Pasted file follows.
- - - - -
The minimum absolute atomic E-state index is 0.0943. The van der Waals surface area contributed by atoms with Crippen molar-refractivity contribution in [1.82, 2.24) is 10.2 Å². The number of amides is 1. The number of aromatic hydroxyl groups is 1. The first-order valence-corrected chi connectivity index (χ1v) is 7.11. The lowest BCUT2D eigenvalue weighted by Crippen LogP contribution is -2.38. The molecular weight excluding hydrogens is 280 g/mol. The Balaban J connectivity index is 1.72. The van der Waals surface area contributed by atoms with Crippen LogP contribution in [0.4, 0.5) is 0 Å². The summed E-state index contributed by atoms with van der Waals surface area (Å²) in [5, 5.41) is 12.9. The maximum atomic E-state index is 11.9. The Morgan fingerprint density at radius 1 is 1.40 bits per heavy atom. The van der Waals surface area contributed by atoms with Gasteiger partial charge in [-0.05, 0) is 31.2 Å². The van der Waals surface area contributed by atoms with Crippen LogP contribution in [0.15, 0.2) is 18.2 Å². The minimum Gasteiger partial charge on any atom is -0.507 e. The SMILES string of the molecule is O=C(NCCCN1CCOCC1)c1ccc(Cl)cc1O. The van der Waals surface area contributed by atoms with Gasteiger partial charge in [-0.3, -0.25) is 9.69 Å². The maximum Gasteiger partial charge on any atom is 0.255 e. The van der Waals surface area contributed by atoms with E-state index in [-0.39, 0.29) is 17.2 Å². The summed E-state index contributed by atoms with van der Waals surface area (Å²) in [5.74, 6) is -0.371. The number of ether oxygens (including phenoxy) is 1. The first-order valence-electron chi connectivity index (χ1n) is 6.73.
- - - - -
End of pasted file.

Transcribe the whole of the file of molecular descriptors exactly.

The minimum absolute atomic E-state index is 0.0943. The van der Waals surface area contributed by atoms with Crippen molar-refractivity contribution in [1.82, 2.24) is 10.2 Å². The number of amides is 1. The number of aromatic hydroxyl groups is 1. The first-order valence-corrected chi connectivity index (χ1v) is 7.11. The lowest BCUT2D eigenvalue weighted by Crippen LogP contribution is -2.38. The molecular weight excluding hydrogens is 280 g/mol. The Balaban J connectivity index is 1.72. The van der Waals surface area contributed by atoms with Crippen LogP contribution in [0.4, 0.5) is 0 Å². The summed E-state index contributed by atoms with van der Waals surface area (Å²) in [5, 5.41) is 12.9. The maximum atomic E-state index is 11.9. The Morgan fingerprint density at radius 1 is 1.40 bits per heavy atom. The van der Waals surface area contributed by atoms with Gasteiger partial charge in [-0.05, 0) is 31.2 Å². The van der Waals surface area contributed by atoms with Crippen LogP contribution in [0.15, 0.2) is 18.2 Å². The minimum Gasteiger partial charge on any atom is -0.507 e. The SMILES string of the molecule is O=C(NCCCN1CCOCC1)c1ccc(Cl)cc1O. The van der Waals surface area contributed by atoms with Gasteiger partial charge in [-0.3, -0.25) is 9.69 Å². The maximum Gasteiger partial charge on any atom is 0.255 e. The van der Waals surface area contributed by atoms with E-state index in [-0.39, 0.29) is 17.2 Å². The summed E-state index contributed by atoms with van der Waals surface area (Å²) in [5.74, 6) is -0.371. The number of ether oxygens (including phenoxy) is 1. The first-order valence-electron chi connectivity index (χ1n) is 6.73.